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Suppose that $X$ is the continuous-time simple symmetric random walk on the lattice $\mathbb Z^d$ (i.e., a simple symmetric random walk with i.i.d. exponential jump times), and let $$u(t,x):=\mathbf E\left[\exp\left(\int_0^tV(X_s)~ds\right)f(X_t)\bigg|X_0=x\right] \tag{1}$$ for $(t,x)\in[0,\infty)\times\mathbb Z^d$, where $V,f:\mathbb Z^d\to\mathbb R$ are functions.

According to the Feynman-Kac formula, we know that $u(t,x)$ solves the lattice/matrix heat equation $$\partial_tu=\tfrac12\Delta u+Vu,\qquad u(0,x)=f(x),\tag{2}$$ where $$\Delta:=\left[ \begin{array}{ccccc} &\ddots&\ddots&\\ &\ddots&-2&1&\\ &&1&-2&1&\\ &&&1&-2&\ddots\\ &&&&\ddots&\ddots& \end{array}\right]$$ is the discrete Laplacian, and we think of $V$ as the diagonal matrix $$V=\left[ \begin{array}{ccccc} &\ddots&&\\ &&V(-1)&&\\ &&&V(0)&&\\ &&&&V(1)&&\\ &&&&&\ddots&& \end{array}\right].$$


As an alternative to $(2)$, a common model for a lattice heat equation is to consider $$\partial_tu=\tfrac12\Delta u+\tilde Vu,\qquad u(0,x)=f(x),\tag{3}$$ where the potential $\tilde V$ is instead of the form $$\tilde V=\left[ \begin{array}{ccccc} &\ddots&\ddots&\\ &\ddots&0&V(-1)&\\ &&V(-1)&0&V(0)&\\ &&&V(0)&0&V(1)&\\ &&&&V(1)&0&\ddots\\ &&&&&\ddots&\ddots& \end{array}\right],$$ or a more general tridiagonal matrix $$\tilde V=\left[ \begin{array}{ccccc} &\ddots&\ddots&\\ &\ddots&U(-1)&V(-1)&\\ &&V(-1)&U(0)&V(0)&\\ &&&V(0)&U(1)&V(1)&\\ &&&&V(1)&U(2)&\ddots\\ &&&&&\ddots&\ddots& \end{array}\right].$$


Question. Does there exist a Feynman-Kac formula similar to $(1)$ for lattice operators with non-diagonal potential such as $(3)$?

To clarify a bit what I mean by similar to $(1)$: It's easy enough to come up with some probabilistic representation of the solution of $(3)$ (for example by using the Trotter-Kato theorem: $e^{\Delta/2+V}\approx(e^{\Delta/2n}e^{V/n})^n$ for large $n$), but I can't get anything nice like $(1)$, and It's not clear to me if we should/shouldn't expect such a nice representation in those cases.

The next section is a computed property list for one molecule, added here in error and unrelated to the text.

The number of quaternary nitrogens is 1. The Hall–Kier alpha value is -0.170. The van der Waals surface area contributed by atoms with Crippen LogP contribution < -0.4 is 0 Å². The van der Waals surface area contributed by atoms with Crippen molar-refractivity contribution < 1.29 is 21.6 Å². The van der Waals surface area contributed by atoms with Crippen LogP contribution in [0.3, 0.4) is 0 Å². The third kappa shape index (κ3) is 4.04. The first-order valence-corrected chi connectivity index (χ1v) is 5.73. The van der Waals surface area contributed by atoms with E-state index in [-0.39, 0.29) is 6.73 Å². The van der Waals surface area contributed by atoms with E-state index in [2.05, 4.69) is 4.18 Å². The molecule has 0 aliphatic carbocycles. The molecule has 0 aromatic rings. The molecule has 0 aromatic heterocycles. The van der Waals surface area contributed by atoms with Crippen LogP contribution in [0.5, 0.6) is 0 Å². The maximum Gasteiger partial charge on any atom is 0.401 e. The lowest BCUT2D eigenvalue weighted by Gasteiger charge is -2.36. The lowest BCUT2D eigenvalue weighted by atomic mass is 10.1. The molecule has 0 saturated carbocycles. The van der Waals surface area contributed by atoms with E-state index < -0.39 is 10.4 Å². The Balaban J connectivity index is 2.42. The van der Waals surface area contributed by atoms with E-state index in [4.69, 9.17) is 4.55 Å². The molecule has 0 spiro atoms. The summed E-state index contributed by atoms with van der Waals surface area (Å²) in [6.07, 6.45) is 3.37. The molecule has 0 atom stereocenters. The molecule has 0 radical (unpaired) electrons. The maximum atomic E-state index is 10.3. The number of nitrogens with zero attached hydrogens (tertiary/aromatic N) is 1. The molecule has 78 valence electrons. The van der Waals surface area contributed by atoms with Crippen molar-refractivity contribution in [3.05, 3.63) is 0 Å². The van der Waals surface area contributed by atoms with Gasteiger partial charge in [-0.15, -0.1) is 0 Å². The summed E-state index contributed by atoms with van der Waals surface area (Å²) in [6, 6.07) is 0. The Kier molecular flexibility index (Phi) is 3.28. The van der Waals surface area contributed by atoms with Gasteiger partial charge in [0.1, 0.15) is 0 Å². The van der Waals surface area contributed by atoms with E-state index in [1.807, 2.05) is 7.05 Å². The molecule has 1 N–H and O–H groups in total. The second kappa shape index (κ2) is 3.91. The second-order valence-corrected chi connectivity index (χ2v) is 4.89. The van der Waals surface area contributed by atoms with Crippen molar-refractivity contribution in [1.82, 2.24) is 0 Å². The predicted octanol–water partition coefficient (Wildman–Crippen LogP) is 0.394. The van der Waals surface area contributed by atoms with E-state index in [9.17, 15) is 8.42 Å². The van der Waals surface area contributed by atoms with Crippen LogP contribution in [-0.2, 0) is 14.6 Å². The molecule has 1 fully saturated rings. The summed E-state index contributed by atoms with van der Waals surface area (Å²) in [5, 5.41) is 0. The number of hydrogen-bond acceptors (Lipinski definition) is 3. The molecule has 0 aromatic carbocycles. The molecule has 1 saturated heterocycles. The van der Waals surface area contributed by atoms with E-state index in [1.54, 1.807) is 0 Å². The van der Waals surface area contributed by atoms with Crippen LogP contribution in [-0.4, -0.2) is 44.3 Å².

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  • $\begingroup$ Is $\tilde V \ge 0$? $\endgroup$ – Nawaf Bou-Rabee May 3 at 1:30
  • $\begingroup$ @Nawaf Bou-Rabee In the case that interests me yes, we do have $\tilde V\geq0$. $\endgroup$ – user78270 May 3 at 10:06
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A Feynman-Kac formula for (3) is given by (1) with $V$ replaced with $$\left[ \begin{array}{ccccc} &\ddots&&\\ &&V(-2)+U(-1)+V(-1)&&\\ &&&V(-1)+U(0)+V(0)&&\\ &&&&V(0)+U(1) + V(1)&&\\ &&&&&\ddots&& \end{array}\right].$$ and the stochastic process $X_t$ being the one generated by the following infinitesimal generator $$ L f(i) = \frac{1}{2} (f(i+1) - 2 f(i) + f(i-1)) + V(i) (f(i+1)-f(i)) + V(i-1) (f(i-1)-f(i)) \;. $$

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  • $\begingroup$ Interesting, I didn't think of this very simple "change of variables". I suppose in that case that the "niceness" of the Feynman-Kac formula depends somehow on how nice $V$ is, since we can obtain some rather unwieldy Markov process as a result. $\endgroup$ – user78270 May 3 at 21:13
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    $\begingroup$ "Change of variables" is an elegant way to describe it, and indeed, this stochastic representation of the solution to (3) crucially depends on $\tilde V \ge 0$. $\endgroup$ – Nawaf Bou-Rabee May 4 at 11:49

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